Subject(s)
Recombination, Genetic , SARS-CoV-2/pathogenicity , Spike Glycoprotein, Coronavirus/genetics , Virulence/physiology , COVID-19/pathology , COVID-19/virology , Databases, Genetic , Genetic Variation , Haplotypes , Humans , Linkage Disequilibrium , Molecular Dynamics Simulation , Mutation, Missense , Principal Component Analysis , Protein Structure, Tertiary , RNA-Dependent RNA Polymerase/chemistry , RNA-Dependent RNA Polymerase/genetics , RNA-Dependent RNA Polymerase/metabolism , SARS-CoV-2/genetics , SARS-CoV-2/isolation & purification , SARS-CoV-2/metabolism , Severity of Illness Index , Spike Glycoprotein, Coronavirus/chemistry , Spike Glycoprotein, Coronavirus/metabolism
15.
PLoS One ; 16(5): e0251801, 2021.
Article in English | MEDLINE | ID: covidwho-1226905

ABSTRACT

Drug repurposing studies targeting inhibition of RNA dependent RNA polymerase (RdRP) of Severe Acute Respiratory Syndrome Coronavirus 2 (SARS-CoV-2) have exhibited the potential effect of small molecules. In the present work a detailed interaction study between the phytochemicals from Indian medicinal plants and the RdRP of SARS-CoV-2 has been performed. The top four phytochemicals obtained through molecular docking were, swertiapuniside, cordifolide A, sitoindoside IX, and amarogentin belonging to Swertia chirayita, Tinospora cordifolia and Withania somnifera. These ligands bound to the RdRP were further studied using molecular dynamics simulations. The principal component analysis of these systems showed significant conformational changes in the finger and thumb subdomain of the RdRP. Hydrogen bonding, salt-bridge and water mediated interactions supported by MM-GBSA free energy of binding revealed strong binding of cordifolide A and sitoindoside IX to RdRP. The ligand-interacting residues belonged to either of the seven conserved motifs of the RdRP. These residues were polar and charged amino acids, namely, ARG 553, ARG 555, ASP 618, ASP 760, ASP 761, GLU 811, and SER 814. The glycosidic moieties of the phytochemicals were observed to form favourable interactions with these residues. Hence, these phytochemicals may hold the potential to act as RdRP inhibitors owing to their stability in binding to the druggable site.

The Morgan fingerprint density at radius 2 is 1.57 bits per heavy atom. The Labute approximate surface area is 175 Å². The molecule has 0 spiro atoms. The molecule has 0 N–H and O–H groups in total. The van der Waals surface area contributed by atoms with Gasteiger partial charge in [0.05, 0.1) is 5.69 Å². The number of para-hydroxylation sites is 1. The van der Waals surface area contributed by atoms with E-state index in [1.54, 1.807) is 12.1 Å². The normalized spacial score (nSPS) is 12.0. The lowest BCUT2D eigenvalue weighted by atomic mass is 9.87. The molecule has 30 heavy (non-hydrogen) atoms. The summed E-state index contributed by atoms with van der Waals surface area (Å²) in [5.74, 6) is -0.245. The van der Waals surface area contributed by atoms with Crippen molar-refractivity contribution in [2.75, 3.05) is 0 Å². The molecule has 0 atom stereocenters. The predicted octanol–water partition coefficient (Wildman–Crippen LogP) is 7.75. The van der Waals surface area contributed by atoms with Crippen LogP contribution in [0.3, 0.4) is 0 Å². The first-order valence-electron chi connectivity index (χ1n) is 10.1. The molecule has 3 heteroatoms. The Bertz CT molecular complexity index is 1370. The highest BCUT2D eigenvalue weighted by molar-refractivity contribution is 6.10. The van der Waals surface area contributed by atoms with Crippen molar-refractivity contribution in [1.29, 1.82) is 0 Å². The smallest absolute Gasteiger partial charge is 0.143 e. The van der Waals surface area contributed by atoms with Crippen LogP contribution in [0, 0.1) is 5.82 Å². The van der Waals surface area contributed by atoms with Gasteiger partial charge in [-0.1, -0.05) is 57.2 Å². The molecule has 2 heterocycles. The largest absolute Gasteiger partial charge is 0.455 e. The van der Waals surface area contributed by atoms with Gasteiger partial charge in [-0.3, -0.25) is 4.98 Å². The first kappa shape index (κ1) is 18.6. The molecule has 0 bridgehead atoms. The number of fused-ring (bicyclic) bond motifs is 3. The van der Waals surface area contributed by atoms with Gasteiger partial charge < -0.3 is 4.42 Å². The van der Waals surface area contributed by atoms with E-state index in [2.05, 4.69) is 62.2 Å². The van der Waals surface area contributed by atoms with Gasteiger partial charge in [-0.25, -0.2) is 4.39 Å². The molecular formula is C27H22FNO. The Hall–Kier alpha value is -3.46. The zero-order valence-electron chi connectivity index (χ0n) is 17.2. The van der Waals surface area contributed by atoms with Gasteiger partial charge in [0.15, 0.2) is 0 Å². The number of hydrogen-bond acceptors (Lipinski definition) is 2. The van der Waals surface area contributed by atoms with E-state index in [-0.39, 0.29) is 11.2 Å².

Subject(s)
COVID-19/drug therapy , Enzyme Inhibitors/pharmacology , Phytochemicals/pharmacology , RNA-Dependent RNA Polymerase/antagonists & inhibitors , SARS-CoV-2/enzymology , Antiviral Agents/chemistry , Antiviral Agents/pharmacology , Biological Products/chemistry , Biological Products/pharmacology , Drug Discovery , Enzyme Inhibitors/chemistry , Humans , Molecular Docking Simulation , Molecular Dynamics Simulation , Phytochemicals/chemistry , RNA-Dependent RNA Polymerase/chemistry , RNA-Dependent RNA Polymerase/metabolism , SARS-CoV-2/drug effects
16.
J Med Virol ; 93(1): 300-310, 2021 01.
Article in English | MEDLINE | ID: covidwho-1206791